The government favored Islam – the state religion – over other faiths but promoted religious tolerance as government policy. There were reports of arrests for practicing sorcery, and internet service providers blocked access to certain websites on non-Sunni Muslim belief systems or those that criticized Islam. Churches and temples operated on land donated by the ruling families; however, overcrowding remained a problem.
According to media reports, the government arrested individuals for the practice of sorcery, usually in connection with allegations of fraud. According to English-language daily Gulf News, Dubai police arrested two Arab men accused of convincing women that they could solve their marital problems by practicing sorcery and of charging fraudulent fees for their service.
Customs authorities routinely reviewed the content of religious materials imported into the country.
The country’s two primary internet service providers blocked certain web sites containing religious information, including sites with information on the Bahai Faith, Judaism, atheism, negative critiques of Islam, and testimonies of former Muslims who converted to Christianity.
The government favored Islam over other religious groups and supported Islamic institutions and programs facilitating conversion to Islam. The government funded or subsidized almost 95 percent of the approximately 5,000 Sunni mosques, and all Sunni imams were government employees. The government considered the remaining 5 percent of Sunni mosques private. Several mosques had large private endowments.
The General Authority of Islamic Affairs and Endowments (Awqaf) oversaw most issues related to Islamic affairs, including administering Sunni mosques and providing some guidance to Shia mosques. It distributed weekly guidance to most Sunni imams regarding subject matter, themes, and content of the weekly Friday Islamic sermons; published a Friday sermon script every week; and posted the guidance online on the Awqaf’s website. It also ensured that junior clergy did not deviate frequently or significantly from the approved sermons. The Awqaf continued a three-tier system in which junior imams followed the Awqaf Friday sermon script closely; mid-level imams prepared sermons according to the topic or subject matter selected by Awqaf authorities; and senior imams had the flexibility to choose their own subject and content for their Friday sermons. The Awqaf encouraged “improvisation of speeches” under these guidelines with the constraint that the speech was not to exceed 30 minutes. The advisor to the president on judicial and religious affairs, as well as the Awqaf’s chairman, and its director general, regularly represented the country at Islamic, multi-faith, and Christian-hosted interfaith conferences and events abroad. They also met regularly with religious leaders in the country.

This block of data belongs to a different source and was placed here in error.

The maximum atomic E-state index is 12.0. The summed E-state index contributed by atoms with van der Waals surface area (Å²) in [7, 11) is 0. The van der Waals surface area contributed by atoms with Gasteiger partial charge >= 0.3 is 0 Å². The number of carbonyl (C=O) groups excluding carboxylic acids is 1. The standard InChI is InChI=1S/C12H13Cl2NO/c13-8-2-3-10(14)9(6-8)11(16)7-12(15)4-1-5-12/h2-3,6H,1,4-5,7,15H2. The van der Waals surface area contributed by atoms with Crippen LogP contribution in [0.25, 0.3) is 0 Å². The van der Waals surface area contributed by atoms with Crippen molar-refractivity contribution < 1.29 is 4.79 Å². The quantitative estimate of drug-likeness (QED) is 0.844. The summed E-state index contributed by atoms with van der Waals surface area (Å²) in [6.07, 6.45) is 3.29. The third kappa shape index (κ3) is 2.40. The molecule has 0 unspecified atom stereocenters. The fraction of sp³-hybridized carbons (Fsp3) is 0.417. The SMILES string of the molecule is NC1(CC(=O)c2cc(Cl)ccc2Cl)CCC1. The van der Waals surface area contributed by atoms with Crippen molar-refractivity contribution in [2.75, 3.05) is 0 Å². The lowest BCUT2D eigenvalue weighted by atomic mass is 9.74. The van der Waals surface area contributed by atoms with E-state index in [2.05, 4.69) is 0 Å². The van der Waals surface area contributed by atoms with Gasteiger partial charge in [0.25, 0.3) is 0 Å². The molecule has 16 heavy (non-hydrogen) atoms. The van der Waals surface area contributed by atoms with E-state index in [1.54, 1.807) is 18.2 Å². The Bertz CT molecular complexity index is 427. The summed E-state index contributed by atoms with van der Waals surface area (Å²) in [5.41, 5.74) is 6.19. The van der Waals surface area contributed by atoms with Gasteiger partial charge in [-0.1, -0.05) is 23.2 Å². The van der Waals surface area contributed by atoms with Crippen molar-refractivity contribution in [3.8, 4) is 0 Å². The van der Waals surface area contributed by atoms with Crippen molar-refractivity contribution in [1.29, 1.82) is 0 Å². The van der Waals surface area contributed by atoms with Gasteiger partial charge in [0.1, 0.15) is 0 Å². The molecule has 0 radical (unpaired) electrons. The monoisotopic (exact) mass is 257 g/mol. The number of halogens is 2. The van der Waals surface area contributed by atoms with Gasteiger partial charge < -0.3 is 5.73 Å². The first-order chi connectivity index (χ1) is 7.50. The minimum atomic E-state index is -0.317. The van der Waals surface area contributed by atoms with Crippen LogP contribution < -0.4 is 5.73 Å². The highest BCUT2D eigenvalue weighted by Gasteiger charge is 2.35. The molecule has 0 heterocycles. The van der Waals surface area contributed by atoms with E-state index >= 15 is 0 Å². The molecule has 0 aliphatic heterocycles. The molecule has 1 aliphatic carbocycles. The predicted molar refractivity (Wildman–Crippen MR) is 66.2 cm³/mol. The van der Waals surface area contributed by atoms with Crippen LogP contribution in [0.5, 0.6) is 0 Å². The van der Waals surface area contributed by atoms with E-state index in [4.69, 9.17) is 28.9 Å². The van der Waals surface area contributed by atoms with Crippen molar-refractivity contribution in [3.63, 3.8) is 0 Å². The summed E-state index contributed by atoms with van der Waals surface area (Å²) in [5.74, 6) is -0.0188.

The Awqaf appointed Sunni imams, except in Dubai, but did not appoint sheikhs (religious leaders) for Shia mosques. Dubai’s Islamic Affairs and Charitable Activities Department (emirate-level Awqaf) controlled the appointment of Sunni clergy and their conduct during worship in Dubai mosques.
Some Shia sheikhs followed Awqaf-approved weekly addresses, while other Shia sheikhs wrote their own sermons. Shia Muslims had their own council, the Jaafari Waqf Charity Council, to manage Shia affairs. Shia adherents worshiped in and maintained their own mosques. Officially, the government considered all Shia mosques private, and they were able to receive funds from the government upon request. The government permitted Shia Muslims to observe Ashura in private. Restrictions that limit all types of public gatherings, however, barred public processions. Shia mosques were allowed to broadcast the Shia version of the call to prayer from their minarets.
The government encouraged citizens to avoid practices and ideologies it considered extremist. Government leaders issued public statements condemning extremist activities on multiple occasions. Religious authorities coordinated public awareness campaigns about the dangers of violent extremism with advertisements and television commercials. The government also prohibited the publication and distribution of literature it believed promoted extremist Islam and overtly political Islam. The government continued to support Hedayah, an international center of excellence for countering violent extremism. Hedayah, guided by an international steering board, conducted training and roundtables to increase countering violent extremism (CVE) capacity and promote tolerance in the region. On December 9-11, together with the Global Counterterrorism Forum, Hedayah hosted a CVE Communications Exposition, bringing together approximately 250 governmental and non-governmental experts, to generate new ideas and programs and to leverage new technologies for countering extremist narratives and promoting tolerance.
The government supported a training program in Afghanistan for more than 15,000 imams in collaboration with the Afghan government. The training program aimed to encourage tolerance and build local capacity to address social and religious issues.